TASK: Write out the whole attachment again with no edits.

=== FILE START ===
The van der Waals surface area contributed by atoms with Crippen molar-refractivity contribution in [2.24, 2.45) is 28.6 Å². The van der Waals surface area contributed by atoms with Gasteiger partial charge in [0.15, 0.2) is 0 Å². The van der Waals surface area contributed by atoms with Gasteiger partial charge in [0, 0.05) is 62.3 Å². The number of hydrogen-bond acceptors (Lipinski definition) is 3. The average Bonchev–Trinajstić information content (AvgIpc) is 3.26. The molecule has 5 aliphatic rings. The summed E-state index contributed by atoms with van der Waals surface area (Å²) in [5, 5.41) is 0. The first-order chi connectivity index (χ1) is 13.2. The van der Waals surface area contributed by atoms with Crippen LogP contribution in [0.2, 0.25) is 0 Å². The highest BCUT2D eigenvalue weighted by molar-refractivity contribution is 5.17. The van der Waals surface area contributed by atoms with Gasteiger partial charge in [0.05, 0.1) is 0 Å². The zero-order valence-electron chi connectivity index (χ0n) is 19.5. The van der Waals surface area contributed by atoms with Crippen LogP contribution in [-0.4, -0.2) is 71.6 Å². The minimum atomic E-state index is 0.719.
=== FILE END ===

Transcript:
The van der Waals surface area contributed by atoms with Crippen molar-refractivity contribution in [2.24, 2.45) is 28.6 Å². The van der Waals surface area contributed by atoms with Gasteiger partial charge in [0.15, 0.2) is 0 Å². The van der Waals surface area contributed by atoms with Gasteiger partial charge in [0, 0.05) is 62.3 Å². The number of hydrogen-bond acceptors (Lipinski definition) is 3. The average Bonchev–Trinajstić information content (AvgIpc) is 3.26. The molecule has 5 aliphatic rings. The summed E-state index contributed by atoms with van der Waals surface area (Å²) in [5, 5.41) is 0. The first-order chi connectivity index (χ1) is 13.2. The van der Waals surface area contributed by atoms with Crippen LogP contribution in [0.2, 0.25) is 0 Å². The highest BCUT2D eigenvalue weighted by molar-refractivity contribution is 5.17. The van der Waals surface area contributed by atoms with Gasteiger partial charge in [0.05, 0.1) is 0 Å². The zero-order valence-electron chi connectivity index (χ0n) is 19.5. The van der Waals surface area contributed by atoms with Crippen LogP contribution in [-0.4, -0.2) is 71.6 Å². The minimum atomic E-state index is 0.719.